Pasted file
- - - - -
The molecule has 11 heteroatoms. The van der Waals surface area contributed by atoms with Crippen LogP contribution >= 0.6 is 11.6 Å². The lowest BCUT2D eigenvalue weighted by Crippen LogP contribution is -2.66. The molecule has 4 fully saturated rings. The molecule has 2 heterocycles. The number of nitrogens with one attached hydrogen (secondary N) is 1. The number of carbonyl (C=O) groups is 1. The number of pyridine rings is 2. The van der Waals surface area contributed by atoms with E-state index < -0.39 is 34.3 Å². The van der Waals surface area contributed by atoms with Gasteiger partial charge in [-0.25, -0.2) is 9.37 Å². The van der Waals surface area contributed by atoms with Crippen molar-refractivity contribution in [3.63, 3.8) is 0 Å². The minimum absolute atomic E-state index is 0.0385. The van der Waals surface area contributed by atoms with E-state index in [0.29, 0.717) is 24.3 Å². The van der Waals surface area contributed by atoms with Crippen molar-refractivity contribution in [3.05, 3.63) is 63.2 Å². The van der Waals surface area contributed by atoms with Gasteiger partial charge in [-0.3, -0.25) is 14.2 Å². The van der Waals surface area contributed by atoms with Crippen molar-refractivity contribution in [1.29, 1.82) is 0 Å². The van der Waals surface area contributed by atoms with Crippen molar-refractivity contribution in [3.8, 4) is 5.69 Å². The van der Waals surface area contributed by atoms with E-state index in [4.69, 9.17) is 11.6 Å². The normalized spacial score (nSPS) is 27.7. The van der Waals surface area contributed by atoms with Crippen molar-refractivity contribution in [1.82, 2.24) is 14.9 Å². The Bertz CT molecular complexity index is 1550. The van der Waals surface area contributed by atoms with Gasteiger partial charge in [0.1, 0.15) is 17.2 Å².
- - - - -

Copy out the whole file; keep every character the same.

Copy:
The molecule has 11 heteroatoms. The van der Waals surface area contributed by atoms with Crippen LogP contribution >= 0.6 is 11.6 Å². The lowest BCUT2D eigenvalue weighted by Crippen LogP contribution is -2.66. The molecule has 4 fully saturated rings. The molecule has 2 heterocycles. The number of nitrogens with one attached hydrogen (secondary N) is 1. The number of carbonyl (C=O) groups is 1. The number of pyridine rings is 2. The van der Waals surface area contributed by atoms with E-state index < -0.39 is 34.3 Å². The van der Waals surface area contributed by atoms with Gasteiger partial charge in [-0.25, -0.2) is 9.37 Å². The van der Waals surface area contributed by atoms with Crippen molar-refractivity contribution in [3.63, 3.8) is 0 Å². The minimum absolute atomic E-state index is 0.0385. The van der Waals surface area contributed by atoms with E-state index in [0.29, 0.717) is 24.3 Å². The van der Waals surface area contributed by atoms with Crippen molar-refractivity contribution in [3.05, 3.63) is 63.2 Å². The van der Waals surface area contributed by atoms with Gasteiger partial charge in [-0.3, -0.25) is 14.2 Å². The van der Waals surface area contributed by atoms with Crippen molar-refractivity contribution in [1.29, 1.82) is 0 Å². The van der Waals surface area contributed by atoms with Crippen molar-refractivity contribution in [3.8, 4) is 5.69 Å². The van der Waals surface area contributed by atoms with E-state index in [4.69, 9.17) is 11.6 Å². The normalized spacial score (nSPS) is 27.7. The van der Waals surface area contributed by atoms with Crippen molar-refractivity contribution in [1.82, 2.24) is 14.9 Å². The Bertz CT molecular complexity index is 1550. The van der Waals surface area contributed by atoms with Gasteiger partial charge in [0.1, 0.15) is 17.2 Å².